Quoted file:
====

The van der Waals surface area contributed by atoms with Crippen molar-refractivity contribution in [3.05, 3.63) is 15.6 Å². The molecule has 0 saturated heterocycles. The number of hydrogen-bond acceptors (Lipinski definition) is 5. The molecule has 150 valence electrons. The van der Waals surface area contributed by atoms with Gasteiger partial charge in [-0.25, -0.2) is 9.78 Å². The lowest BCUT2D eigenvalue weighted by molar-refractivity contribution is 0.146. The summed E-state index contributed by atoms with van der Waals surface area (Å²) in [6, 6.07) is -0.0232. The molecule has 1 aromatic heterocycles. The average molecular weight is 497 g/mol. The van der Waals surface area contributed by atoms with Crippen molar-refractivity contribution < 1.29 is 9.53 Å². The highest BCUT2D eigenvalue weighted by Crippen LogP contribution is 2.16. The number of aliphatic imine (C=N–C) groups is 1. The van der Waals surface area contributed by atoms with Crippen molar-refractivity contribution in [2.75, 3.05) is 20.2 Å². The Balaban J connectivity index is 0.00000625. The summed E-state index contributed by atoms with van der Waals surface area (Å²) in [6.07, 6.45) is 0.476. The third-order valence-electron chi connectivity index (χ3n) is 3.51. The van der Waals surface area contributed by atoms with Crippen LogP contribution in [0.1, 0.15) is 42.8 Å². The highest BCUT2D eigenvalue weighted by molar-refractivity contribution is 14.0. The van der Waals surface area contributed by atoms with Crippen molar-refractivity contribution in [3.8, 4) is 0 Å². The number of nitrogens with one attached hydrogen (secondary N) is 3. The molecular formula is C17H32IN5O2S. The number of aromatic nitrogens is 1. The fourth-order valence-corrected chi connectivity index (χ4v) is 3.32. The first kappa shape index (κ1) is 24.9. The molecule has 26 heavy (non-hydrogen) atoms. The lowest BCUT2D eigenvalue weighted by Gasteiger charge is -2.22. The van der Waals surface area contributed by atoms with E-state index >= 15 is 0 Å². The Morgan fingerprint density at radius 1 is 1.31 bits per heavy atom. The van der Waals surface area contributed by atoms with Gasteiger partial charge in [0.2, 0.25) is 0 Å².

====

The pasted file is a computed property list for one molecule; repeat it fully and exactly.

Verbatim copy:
The van der Waals surface area contributed by atoms with Crippen molar-refractivity contribution in [3.05, 3.63) is 15.6 Å². The molecule has 0 saturated heterocycles. The number of hydrogen-bond acceptors (Lipinski definition) is 5. The molecule has 150 valence electrons. The van der Waals surface area contributed by atoms with Gasteiger partial charge in [-0.25, -0.2) is 9.78 Å². The lowest BCUT2D eigenvalue weighted by molar-refractivity contribution is 0.146. The summed E-state index contributed by atoms with van der Waals surface area (Å²) in [6, 6.07) is -0.0232. The molecule has 1 aromatic heterocycles. The average molecular weight is 497 g/mol. The van der Waals surface area contributed by atoms with Crippen molar-refractivity contribution < 1.29 is 9.53 Å². The highest BCUT2D eigenvalue weighted by Crippen LogP contribution is 2.16. The number of aliphatic imine (C=N–C) groups is 1. The van der Waals surface area contributed by atoms with Crippen molar-refractivity contribution in [2.75, 3.05) is 20.2 Å². The Balaban J connectivity index is 0.00000625. The summed E-state index contributed by atoms with van der Waals surface area (Å²) in [6.07, 6.45) is 0.476. The third-order valence-electron chi connectivity index (χ3n) is 3.51. The van der Waals surface area contributed by atoms with Crippen LogP contribution in [0.1, 0.15) is 42.8 Å². The highest BCUT2D eigenvalue weighted by molar-refractivity contribution is 14.0. The van der Waals surface area contributed by atoms with Crippen molar-refractivity contribution in [3.8, 4) is 0 Å². The number of nitrogens with one attached hydrogen (secondary N) is 3. The molecular formula is C17H32IN5O2S. The number of aromatic nitrogens is 1. The fourth-order valence-corrected chi connectivity index (χ4v) is 3.32. The first kappa shape index (κ1) is 24.9. The molecule has 26 heavy (non-hydrogen) atoms. The lowest BCUT2D eigenvalue weighted by Gasteiger charge is -2.22. The van der Waals surface area contributed by atoms with E-state index >= 15 is 0 Å². The Morgan fingerprint density at radius 1 is 1.31 bits per heavy atom. The van der Waals surface area contributed by atoms with Gasteiger partial charge in [0.2, 0.25) is 0 Å².